We were dropped off at the Manila Hotel (whose doors opened in 1912), where Gene had stayed years ago and met the nicest young man, who happened to be the butler for the MacArthur Suite! We had a private tour of General MacArthur’s suite and sat at his desk and saw all the photos and rooms. Gene was so proud to be allowed to wear his hat and sit at his desk with his corn cob pipe! It was a fascinating glimpse into the history of our two nations. The hotel is similar to the Plaza in NYC – reeks of character and glamour. Live piano music greets you as you enter the hotel and view the intricately carved dark wood ceilings, sparking chandeliers, marble floors and tour the Archives Room. Great ambience and staff. We practically floated back to the ship as we walked through the port late at night.
“One’s destination is never a place, but a new way of seeing things.” - Henry Miller
Saturday, March 5, 2011 – Manila
We were driven by a new friend back to the Tutuban mall but found we were too early so we bargained for a taxi to go to the Chinese cemetery. The tombs resemble mini-houses with fountains, balconies, bathrooms, crystal chandeliers and benches and tables to sit and play majong. They are air conditioned and there are now over 100,000 Chinese interred here. It would be interesting to wander the streets in the cemetery on All Saints Day.
We rode in the horse and buggy (during the rain!) around the Intramuros area (historical section/walled city) of Manila. This is the old Spanish capital of Manila, built in 1571, it is a monumental relic of the Spanish occupation. At one time, there were plazas, the Governor’s Palace, fifteen churches and six monasteries in the city “within the walls”; much was destroyed during WWII. The Cathedral (wedding was taking place) was built in 1581 and has been destroyed several times by fire, typhoon, earthquake and war. We visited the San Agustin Museum and church (wedding was taking place) which was built in 1599 and is the oldest stone church in the country and Fort Santiago, a 16th century military defense structures standing witness to the valor and heroism of the Filipino through the centuries. We toured the armaments, the Chapel of Our Lady of Guadalupe and the Shrine to Dr. Rizal, a national hero who was executed for his belief in freedom. His final poem was secreted in an oil lamp and smuggled to his family hours before his death.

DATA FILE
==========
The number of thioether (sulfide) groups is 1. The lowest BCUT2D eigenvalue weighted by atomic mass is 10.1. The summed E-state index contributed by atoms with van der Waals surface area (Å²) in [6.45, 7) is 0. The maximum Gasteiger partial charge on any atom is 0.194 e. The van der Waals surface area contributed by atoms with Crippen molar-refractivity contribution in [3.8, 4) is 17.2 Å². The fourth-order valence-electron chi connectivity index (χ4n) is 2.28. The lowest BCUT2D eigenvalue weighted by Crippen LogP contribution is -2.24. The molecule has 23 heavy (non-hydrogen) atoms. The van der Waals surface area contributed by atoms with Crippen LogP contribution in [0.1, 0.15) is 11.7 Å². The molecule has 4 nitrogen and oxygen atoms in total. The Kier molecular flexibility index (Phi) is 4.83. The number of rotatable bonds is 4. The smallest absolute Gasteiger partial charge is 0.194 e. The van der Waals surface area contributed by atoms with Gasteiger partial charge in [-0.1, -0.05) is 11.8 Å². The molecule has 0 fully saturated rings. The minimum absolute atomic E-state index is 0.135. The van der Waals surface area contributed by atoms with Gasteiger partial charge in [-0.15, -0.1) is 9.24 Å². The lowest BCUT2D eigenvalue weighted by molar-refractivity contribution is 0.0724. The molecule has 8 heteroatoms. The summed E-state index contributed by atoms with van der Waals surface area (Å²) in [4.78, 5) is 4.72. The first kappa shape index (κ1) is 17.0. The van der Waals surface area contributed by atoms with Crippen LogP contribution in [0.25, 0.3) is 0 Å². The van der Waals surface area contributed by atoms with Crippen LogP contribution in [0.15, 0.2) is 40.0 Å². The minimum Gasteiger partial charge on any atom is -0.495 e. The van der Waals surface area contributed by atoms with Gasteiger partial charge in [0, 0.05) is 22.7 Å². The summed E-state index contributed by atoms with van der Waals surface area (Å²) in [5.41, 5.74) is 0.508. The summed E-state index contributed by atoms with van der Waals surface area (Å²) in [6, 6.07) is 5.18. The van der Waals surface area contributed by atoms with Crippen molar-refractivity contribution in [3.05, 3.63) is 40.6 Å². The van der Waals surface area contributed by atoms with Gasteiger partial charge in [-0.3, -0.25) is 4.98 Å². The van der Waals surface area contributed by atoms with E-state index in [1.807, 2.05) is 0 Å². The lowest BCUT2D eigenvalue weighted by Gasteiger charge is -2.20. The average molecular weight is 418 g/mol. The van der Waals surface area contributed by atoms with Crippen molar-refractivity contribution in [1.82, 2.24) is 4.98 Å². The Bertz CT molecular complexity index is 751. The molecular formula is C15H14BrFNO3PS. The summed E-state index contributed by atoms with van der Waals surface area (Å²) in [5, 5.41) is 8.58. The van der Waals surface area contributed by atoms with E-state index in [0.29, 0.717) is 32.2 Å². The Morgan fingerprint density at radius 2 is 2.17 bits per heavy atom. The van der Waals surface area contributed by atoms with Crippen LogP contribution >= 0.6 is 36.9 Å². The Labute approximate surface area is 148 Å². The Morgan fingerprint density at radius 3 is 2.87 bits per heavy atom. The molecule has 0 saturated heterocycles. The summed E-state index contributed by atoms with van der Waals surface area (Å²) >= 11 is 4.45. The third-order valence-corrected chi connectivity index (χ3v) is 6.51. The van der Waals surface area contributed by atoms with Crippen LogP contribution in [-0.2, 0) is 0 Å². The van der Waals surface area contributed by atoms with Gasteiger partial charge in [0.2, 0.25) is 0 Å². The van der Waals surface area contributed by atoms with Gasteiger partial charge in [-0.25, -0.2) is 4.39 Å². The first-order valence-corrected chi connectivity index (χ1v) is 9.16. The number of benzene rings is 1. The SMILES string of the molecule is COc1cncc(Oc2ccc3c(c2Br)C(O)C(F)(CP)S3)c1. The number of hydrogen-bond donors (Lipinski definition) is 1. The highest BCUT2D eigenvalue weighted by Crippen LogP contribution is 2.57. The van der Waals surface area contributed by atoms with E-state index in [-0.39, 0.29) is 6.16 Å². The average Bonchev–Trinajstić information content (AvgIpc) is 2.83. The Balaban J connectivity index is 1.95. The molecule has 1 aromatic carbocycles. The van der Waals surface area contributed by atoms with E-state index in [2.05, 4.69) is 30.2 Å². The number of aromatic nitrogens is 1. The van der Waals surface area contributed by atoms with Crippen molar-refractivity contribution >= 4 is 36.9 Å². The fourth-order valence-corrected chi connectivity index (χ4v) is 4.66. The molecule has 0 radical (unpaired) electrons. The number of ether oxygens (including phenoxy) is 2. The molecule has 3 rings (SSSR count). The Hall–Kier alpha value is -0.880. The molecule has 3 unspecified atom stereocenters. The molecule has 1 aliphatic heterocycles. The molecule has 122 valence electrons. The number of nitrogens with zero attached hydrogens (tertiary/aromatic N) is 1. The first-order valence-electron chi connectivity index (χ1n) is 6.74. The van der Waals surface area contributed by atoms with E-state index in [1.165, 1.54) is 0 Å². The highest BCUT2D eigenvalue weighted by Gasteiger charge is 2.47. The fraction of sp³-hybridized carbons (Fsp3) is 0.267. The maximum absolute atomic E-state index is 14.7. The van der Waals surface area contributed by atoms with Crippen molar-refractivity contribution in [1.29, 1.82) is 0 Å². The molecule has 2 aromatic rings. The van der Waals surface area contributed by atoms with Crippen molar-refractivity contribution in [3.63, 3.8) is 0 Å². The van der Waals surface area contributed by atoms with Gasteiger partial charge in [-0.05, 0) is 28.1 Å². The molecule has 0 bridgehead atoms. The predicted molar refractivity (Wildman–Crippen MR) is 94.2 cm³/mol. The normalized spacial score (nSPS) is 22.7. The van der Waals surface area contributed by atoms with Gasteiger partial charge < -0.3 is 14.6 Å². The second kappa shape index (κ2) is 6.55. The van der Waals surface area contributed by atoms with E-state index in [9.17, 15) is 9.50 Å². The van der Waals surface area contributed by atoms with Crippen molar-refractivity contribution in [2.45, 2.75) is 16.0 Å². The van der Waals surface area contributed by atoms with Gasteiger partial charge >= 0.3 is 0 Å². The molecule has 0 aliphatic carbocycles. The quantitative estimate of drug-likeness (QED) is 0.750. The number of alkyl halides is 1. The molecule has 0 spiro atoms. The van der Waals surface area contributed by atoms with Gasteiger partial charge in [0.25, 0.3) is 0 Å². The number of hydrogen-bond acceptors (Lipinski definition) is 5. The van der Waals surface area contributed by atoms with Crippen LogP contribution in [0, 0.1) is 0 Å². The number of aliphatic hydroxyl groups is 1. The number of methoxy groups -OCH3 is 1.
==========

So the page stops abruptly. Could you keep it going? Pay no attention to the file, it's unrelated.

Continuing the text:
We jumped into a jeepney, one the main modes of public transportation. This is a WWII Army jeep, which has been modified to carry passengers. They have added two benches in the back with enough room for 12 people, painted it every color of the rainbow, added badges, horns, aerials, air fresheners, icons, lots of mirrors, a tape deck that plays only Philippine pop, a chrome horse…you get the idea. We wanted the experience wo we hopped on, met some nice people who helped us figure out when to get off, told us to keep an eye on our belongings, and we hopped off at near the port entrance. Very inexpensive ($0.18 a ride) and convenient and riding in a piece of history made it all that more appealing to us.
As we sailed out of Manila Bay, I felt how large the area is. It is W I D E and expansive. You find it hard to see one end to the other. Corregidor (an island which was fought over bitterly during WWII) and Baatan are nearby but we pass them at night so we are not able to see the area clearly. The Philippines are definitely worth a much longer return visit – to pay our respects at Corregidor, explore Manila and visit the outer idyllic islands such as Palawan.
“Nurture your mind with great thoughts, for you will never go any higher than you think…” - Benjamin Disraeli